As Oakland joins cities across the country in protest, the nation asks itself:
For over 24 hours, from Nov. 8 to Nov. 9, the Bay Area burned with rage over the election of Donald Trump to the office of President of the United States.
As Hillary Clinton’s defeat became clear late on Nov. 8, hundreds of UC Berkeley students and Berkeley residents marched down Telegraph Avenue, filling the streets with chants of “Not my president” and “Fuck Donald Trump.”
But only moments after the group marched onto the Highway 24 on-ramp, a sickening sound signaled the first serious injury of the next 24 hours: a student protester was hit by a car, with multiple witnesses saying the car sped up before impact.
Protesters blocked the car from trying to flee the scene, and switched their goal to diverting traffic for the expected ambulance.
The victim was reported as having sustained “major injuries” as of the morning of Nov. 9.
While many students fell back in devastation, several Latinx students urged the group to press on. Together with over a hundred Berkeley residents, the protesters continued down Telegraph Ave. before reaching a police blockade at 8th St around 2 AM.
Sometime thereafter, the protesters dispersed — but not without plans for the coming morning.
As dawn broke on Nov. 9, the nation continued to reel from the unexpected turn of events the night before.
Defying the predictions of nearly every pundit and pollster, Clinton’s supposed “blue wall” of electoral votes crumbled and Trump captured the key states of Pennsylvania and Wisconsin to win the election.
Trump also won the battleground states of Florida and North Carolina. His victory came despite an unprecedented surge of Hispanic voting for Clinton, which won her New Mexico and the battleground state of Nevada.
It also made the result in normally Republican Arizona too close to call even 24 hours after voting had ended. The vote was also extremely close in the normally Democratic state of Michigan and in New Hampshire.
Although Trump’s electoral college triumph was clear, final counts of the popular vote had Clinton defeating Trump by a full percentage point.
Ultimately, Clinton won 48 percent of the popular vote, and Trump 47 percent.
Thus, as in 2000, when Al Gore won the popular vote but lost the electoral college vote and the presidency to George W. Bush, a kink in the democratic election system determined who won the election.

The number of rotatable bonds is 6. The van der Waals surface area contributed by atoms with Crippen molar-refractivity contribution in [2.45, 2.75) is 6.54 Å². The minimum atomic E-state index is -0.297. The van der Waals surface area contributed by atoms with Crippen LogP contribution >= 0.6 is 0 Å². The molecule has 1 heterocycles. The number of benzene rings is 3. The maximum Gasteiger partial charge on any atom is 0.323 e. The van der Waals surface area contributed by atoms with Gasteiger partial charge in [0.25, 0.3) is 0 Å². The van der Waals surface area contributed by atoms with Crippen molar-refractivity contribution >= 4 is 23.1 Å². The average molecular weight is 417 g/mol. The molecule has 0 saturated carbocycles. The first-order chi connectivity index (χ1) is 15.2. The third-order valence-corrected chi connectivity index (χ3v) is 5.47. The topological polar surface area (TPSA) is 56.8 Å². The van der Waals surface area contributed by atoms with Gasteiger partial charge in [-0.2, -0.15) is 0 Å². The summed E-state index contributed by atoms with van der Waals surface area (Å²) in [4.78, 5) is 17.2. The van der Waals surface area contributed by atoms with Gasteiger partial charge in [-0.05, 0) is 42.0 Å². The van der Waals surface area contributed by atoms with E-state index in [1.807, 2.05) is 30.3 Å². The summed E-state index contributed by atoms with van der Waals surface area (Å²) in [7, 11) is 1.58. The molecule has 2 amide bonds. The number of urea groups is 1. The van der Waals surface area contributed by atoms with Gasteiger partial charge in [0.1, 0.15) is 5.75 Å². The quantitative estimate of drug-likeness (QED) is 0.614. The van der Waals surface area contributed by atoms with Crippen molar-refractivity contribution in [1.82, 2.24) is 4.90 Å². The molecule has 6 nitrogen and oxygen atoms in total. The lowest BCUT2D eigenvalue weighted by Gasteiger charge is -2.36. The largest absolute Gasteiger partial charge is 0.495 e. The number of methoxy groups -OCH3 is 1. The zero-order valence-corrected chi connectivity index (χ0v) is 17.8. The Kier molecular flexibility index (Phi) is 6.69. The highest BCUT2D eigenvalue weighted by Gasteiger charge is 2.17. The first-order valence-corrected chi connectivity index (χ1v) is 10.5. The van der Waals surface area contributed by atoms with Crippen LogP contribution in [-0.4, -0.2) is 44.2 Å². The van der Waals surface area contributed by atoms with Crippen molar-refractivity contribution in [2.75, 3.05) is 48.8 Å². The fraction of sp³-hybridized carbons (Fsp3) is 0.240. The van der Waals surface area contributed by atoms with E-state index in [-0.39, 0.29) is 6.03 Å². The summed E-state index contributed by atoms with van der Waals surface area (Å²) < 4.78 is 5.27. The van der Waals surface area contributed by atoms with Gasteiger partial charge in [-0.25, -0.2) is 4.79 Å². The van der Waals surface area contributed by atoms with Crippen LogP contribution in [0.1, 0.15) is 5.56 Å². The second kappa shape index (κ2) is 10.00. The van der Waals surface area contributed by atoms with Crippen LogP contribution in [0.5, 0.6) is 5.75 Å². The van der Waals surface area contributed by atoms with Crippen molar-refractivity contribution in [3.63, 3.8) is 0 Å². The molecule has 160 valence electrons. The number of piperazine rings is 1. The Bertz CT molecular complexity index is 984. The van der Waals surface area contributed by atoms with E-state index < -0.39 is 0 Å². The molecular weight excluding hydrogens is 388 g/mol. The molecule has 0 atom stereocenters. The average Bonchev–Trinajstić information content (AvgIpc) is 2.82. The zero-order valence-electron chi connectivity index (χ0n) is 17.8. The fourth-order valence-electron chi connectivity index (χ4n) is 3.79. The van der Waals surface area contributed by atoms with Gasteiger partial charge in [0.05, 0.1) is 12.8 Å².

Prior to 2000, it had been more than 100 years since a candidate who lost the popular vote won the presidency.
Without missing a beat, Berkeley residents — largely students — leapt to channel their confusion, shock, and outrage into mass action.
Nov. 9 was kicked off by a walkout by Berkeley High School students that terminated at UC Berkeley, where a university protest set for noon filled large sections of the campus with frustrated and angry residents.
Less than five hours later, the apex of that anger hit the streets of Oakland.
By 5:15 PM, over a thousand people crowded Oakland City Hall as speakers from organizations like Socialist International and the Anti-Police Terror Project vocalized what the crowd was feeling.
A series of chants, then drums, echoed through Oscar Grant Plaza, as the Imusai drumming group arrived around 6 P.M. to join a crowd that had by then tripled in size.
The next two hours saw everything from peaceful solidarity to fiery chaos. First, the Oakland Police Department (OPD) met protesters with blockades across downtown Oakland, in hopes of keeping the protest condined to Oscar Grant Plaza.
But the blockades grew and shifted as the sky darkened. OPD was dealing with a much larger protester presence than they’d expected.
It was hardly 8 P.M. before they released their first tear gas canisters, pushing protesters back: some in tears, some with head injuries, and others arrested where they stood.
Then, around 9:30 P.M., in one of the evening’s most dramatic scenes, protesters and police traded fireworks and flashbangs at the corner of Telegraph and William. A fire set in the middle of the intersection continued to burn even after protesters were forced to disperse.
Their rage continued to burn, too.
An OPD officer and a female protester bump into each other as the protests of Nov. 9 grew more tense.
By the end of the night, over 7,000 Bay Area residents had taken over Oakland’s streets. Together, they showed Trump and his followers that, whatever the future held, they — and residents of cities across the country — were prepared to fight.
Protests are scheduled to continue today, Nov. 10 and through the month.
Additional reporting contributed by Fred Feller and Leilani Matthews.